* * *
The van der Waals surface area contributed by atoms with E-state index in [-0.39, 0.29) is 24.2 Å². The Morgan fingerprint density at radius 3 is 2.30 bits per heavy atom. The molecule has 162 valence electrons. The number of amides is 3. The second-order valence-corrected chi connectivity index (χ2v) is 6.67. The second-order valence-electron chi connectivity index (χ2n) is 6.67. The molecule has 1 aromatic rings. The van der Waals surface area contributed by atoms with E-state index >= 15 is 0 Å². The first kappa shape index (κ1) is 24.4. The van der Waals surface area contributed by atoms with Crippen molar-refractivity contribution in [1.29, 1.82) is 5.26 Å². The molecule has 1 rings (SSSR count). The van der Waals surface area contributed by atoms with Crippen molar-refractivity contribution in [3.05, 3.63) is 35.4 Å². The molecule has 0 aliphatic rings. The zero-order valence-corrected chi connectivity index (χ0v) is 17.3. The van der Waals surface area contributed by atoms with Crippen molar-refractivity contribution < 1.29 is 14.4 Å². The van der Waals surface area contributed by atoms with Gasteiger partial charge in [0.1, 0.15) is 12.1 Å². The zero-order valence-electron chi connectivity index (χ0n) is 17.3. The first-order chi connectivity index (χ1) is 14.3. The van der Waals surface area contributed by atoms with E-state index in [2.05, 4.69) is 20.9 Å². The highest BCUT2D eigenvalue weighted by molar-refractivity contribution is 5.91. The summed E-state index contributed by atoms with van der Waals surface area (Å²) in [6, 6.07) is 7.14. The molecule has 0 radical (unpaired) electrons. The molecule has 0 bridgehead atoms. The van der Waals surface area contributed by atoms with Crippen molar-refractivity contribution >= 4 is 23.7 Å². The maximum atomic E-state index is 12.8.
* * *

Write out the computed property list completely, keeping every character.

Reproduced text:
The van der Waals surface area contributed by atoms with E-state index in [-0.39, 0.29) is 24.2 Å². The Morgan fingerprint density at radius 3 is 2.30 bits per heavy atom. The molecule has 162 valence electrons. The number of amides is 3. The second-order valence-corrected chi connectivity index (χ2v) is 6.67. The second-order valence-electron chi connectivity index (χ2n) is 6.67. The molecule has 1 aromatic rings. The van der Waals surface area contributed by atoms with E-state index >= 15 is 0 Å². The first kappa shape index (κ1) is 24.4. The van der Waals surface area contributed by atoms with Crippen molar-refractivity contribution in [1.29, 1.82) is 5.26 Å². The molecule has 1 rings (SSSR count). The van der Waals surface area contributed by atoms with Crippen molar-refractivity contribution in [3.05, 3.63) is 35.4 Å². The molecule has 0 aliphatic rings. The zero-order valence-corrected chi connectivity index (χ0v) is 17.3. The van der Waals surface area contributed by atoms with Crippen molar-refractivity contribution < 1.29 is 14.4 Å². The van der Waals surface area contributed by atoms with Gasteiger partial charge in [0.1, 0.15) is 12.1 Å². The zero-order valence-electron chi connectivity index (χ0n) is 17.3. The first-order chi connectivity index (χ1) is 14.3. The van der Waals surface area contributed by atoms with E-state index in [2.05, 4.69) is 20.9 Å². The highest BCUT2D eigenvalue weighted by molar-refractivity contribution is 5.91. The summed E-state index contributed by atoms with van der Waals surface area (Å²) in [6, 6.07) is 7.14. The molecule has 0 radical (unpaired) electrons. The molecule has 0 bridgehead atoms. The van der Waals surface area contributed by atoms with Crippen molar-refractivity contribution >= 4 is 23.7 Å². The maximum atomic E-state index is 12.8.